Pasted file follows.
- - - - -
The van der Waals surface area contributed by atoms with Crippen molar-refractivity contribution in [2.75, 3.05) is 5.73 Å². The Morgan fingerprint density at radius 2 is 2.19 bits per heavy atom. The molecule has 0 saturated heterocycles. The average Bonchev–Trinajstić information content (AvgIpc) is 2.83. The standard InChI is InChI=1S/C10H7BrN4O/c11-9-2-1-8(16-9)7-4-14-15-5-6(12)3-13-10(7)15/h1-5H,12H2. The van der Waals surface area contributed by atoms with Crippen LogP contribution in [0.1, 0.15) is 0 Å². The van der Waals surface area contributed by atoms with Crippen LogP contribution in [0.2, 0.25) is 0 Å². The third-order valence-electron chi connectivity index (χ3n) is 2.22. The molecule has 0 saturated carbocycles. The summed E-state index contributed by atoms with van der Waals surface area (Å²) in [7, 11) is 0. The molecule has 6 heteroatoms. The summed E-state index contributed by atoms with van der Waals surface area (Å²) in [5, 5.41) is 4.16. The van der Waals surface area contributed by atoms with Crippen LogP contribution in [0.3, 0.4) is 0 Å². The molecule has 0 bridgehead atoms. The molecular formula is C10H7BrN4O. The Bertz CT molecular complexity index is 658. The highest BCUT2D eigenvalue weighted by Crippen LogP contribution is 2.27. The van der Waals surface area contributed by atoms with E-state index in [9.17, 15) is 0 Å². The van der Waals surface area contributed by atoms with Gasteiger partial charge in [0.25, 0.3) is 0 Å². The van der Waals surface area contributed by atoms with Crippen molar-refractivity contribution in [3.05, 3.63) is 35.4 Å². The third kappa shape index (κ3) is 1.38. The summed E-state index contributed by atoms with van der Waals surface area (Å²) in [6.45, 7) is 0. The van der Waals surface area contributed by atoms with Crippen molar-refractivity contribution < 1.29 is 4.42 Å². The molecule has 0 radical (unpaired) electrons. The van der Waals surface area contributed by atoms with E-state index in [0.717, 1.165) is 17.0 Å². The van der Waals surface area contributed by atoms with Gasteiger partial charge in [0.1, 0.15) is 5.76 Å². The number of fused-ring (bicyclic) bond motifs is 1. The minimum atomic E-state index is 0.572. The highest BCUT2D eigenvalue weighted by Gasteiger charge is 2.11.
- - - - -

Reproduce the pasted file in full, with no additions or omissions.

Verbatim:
The van der Waals surface area contributed by atoms with Crippen molar-refractivity contribution in [2.75, 3.05) is 5.73 Å². The Morgan fingerprint density at radius 2 is 2.19 bits per heavy atom. The molecule has 0 saturated heterocycles. The average Bonchev–Trinajstić information content (AvgIpc) is 2.83. The standard InChI is InChI=1S/C10H7BrN4O/c11-9-2-1-8(16-9)7-4-14-15-5-6(12)3-13-10(7)15/h1-5H,12H2. The van der Waals surface area contributed by atoms with Crippen LogP contribution in [0.1, 0.15) is 0 Å². The van der Waals surface area contributed by atoms with Crippen LogP contribution in [0.2, 0.25) is 0 Å². The third-order valence-electron chi connectivity index (χ3n) is 2.22. The molecule has 0 saturated carbocycles. The summed E-state index contributed by atoms with van der Waals surface area (Å²) in [7, 11) is 0. The molecule has 6 heteroatoms. The summed E-state index contributed by atoms with van der Waals surface area (Å²) in [5, 5.41) is 4.16. The van der Waals surface area contributed by atoms with Crippen LogP contribution in [0.3, 0.4) is 0 Å². The molecule has 0 bridgehead atoms. The molecular formula is C10H7BrN4O. The Bertz CT molecular complexity index is 658. The highest BCUT2D eigenvalue weighted by Crippen LogP contribution is 2.27. The van der Waals surface area contributed by atoms with E-state index in [9.17, 15) is 0 Å². The van der Waals surface area contributed by atoms with Gasteiger partial charge in [0.25, 0.3) is 0 Å². The van der Waals surface area contributed by atoms with Crippen molar-refractivity contribution in [3.05, 3.63) is 35.4 Å². The third kappa shape index (κ3) is 1.38. The summed E-state index contributed by atoms with van der Waals surface area (Å²) in [6.45, 7) is 0. The van der Waals surface area contributed by atoms with Crippen molar-refractivity contribution < 1.29 is 4.42 Å². The molecule has 0 radical (unpaired) electrons. The van der Waals surface area contributed by atoms with E-state index in [0.717, 1.165) is 17.0 Å². The van der Waals surface area contributed by atoms with Gasteiger partial charge in [0.1, 0.15) is 5.76 Å². The number of fused-ring (bicyclic) bond motifs is 1. The minimum atomic E-state index is 0.572. The highest BCUT2D eigenvalue weighted by Gasteiger charge is 2.11.